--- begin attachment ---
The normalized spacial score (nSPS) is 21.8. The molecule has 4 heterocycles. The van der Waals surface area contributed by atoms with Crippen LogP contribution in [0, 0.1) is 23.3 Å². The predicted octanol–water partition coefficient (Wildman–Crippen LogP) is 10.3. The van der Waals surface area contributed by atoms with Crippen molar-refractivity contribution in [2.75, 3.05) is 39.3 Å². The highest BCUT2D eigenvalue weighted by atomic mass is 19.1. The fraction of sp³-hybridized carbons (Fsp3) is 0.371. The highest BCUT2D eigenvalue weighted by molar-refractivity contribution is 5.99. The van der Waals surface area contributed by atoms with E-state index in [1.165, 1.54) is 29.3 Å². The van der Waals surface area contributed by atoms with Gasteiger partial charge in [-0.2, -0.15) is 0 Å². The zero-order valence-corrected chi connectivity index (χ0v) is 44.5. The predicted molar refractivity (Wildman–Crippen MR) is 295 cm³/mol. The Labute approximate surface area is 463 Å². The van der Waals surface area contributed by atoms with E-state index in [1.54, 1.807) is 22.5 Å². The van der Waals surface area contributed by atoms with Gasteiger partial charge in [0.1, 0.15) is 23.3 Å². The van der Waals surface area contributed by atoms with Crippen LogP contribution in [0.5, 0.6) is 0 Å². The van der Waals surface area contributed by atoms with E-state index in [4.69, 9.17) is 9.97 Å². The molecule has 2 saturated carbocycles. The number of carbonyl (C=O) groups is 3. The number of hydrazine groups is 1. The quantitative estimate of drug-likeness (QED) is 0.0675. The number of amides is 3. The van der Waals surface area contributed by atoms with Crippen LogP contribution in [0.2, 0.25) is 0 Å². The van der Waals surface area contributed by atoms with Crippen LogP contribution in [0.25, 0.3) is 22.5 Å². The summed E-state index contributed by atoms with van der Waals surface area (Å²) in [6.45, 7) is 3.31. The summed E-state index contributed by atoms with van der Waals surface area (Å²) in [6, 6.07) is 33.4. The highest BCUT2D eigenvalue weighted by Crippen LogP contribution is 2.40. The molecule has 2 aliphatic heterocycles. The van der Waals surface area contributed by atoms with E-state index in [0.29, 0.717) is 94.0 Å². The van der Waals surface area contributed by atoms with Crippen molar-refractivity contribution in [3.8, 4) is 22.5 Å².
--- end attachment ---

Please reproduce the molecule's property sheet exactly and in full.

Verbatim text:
The normalized spacial score (nSPS) is 21.8. The molecule has 4 heterocycles. The van der Waals surface area contributed by atoms with Crippen LogP contribution in [0, 0.1) is 23.3 Å². The predicted octanol–water partition coefficient (Wildman–Crippen LogP) is 10.3. The van der Waals surface area contributed by atoms with Crippen molar-refractivity contribution in [2.75, 3.05) is 39.3 Å². The highest BCUT2D eigenvalue weighted by atomic mass is 19.1. The fraction of sp³-hybridized carbons (Fsp3) is 0.371. The highest BCUT2D eigenvalue weighted by molar-refractivity contribution is 5.99. The van der Waals surface area contributed by atoms with E-state index in [1.165, 1.54) is 29.3 Å². The van der Waals surface area contributed by atoms with Gasteiger partial charge in [-0.2, -0.15) is 0 Å². The zero-order valence-corrected chi connectivity index (χ0v) is 44.5. The predicted molar refractivity (Wildman–Crippen MR) is 295 cm³/mol. The Labute approximate surface area is 463 Å². The van der Waals surface area contributed by atoms with E-state index in [1.54, 1.807) is 22.5 Å². The van der Waals surface area contributed by atoms with Gasteiger partial charge in [0.1, 0.15) is 23.3 Å². The van der Waals surface area contributed by atoms with Crippen LogP contribution in [0.5, 0.6) is 0 Å². The van der Waals surface area contributed by atoms with E-state index in [4.69, 9.17) is 9.97 Å². The molecule has 2 saturated carbocycles. The number of carbonyl (C=O) groups is 3. The number of hydrazine groups is 1. The quantitative estimate of drug-likeness (QED) is 0.0675. The number of amides is 3. The van der Waals surface area contributed by atoms with Crippen LogP contribution in [0.2, 0.25) is 0 Å². The van der Waals surface area contributed by atoms with Crippen LogP contribution in [0.25, 0.3) is 22.5 Å². The summed E-state index contributed by atoms with van der Waals surface area (Å²) in [6.45, 7) is 3.31. The summed E-state index contributed by atoms with van der Waals surface area (Å²) in [6, 6.07) is 33.4. The highest BCUT2D eigenvalue weighted by Crippen LogP contribution is 2.40. The molecule has 2 aliphatic heterocycles. The van der Waals surface area contributed by atoms with E-state index in [0.29, 0.717) is 94.0 Å². The van der Waals surface area contributed by atoms with Crippen molar-refractivity contribution in [3.8, 4) is 22.5 Å².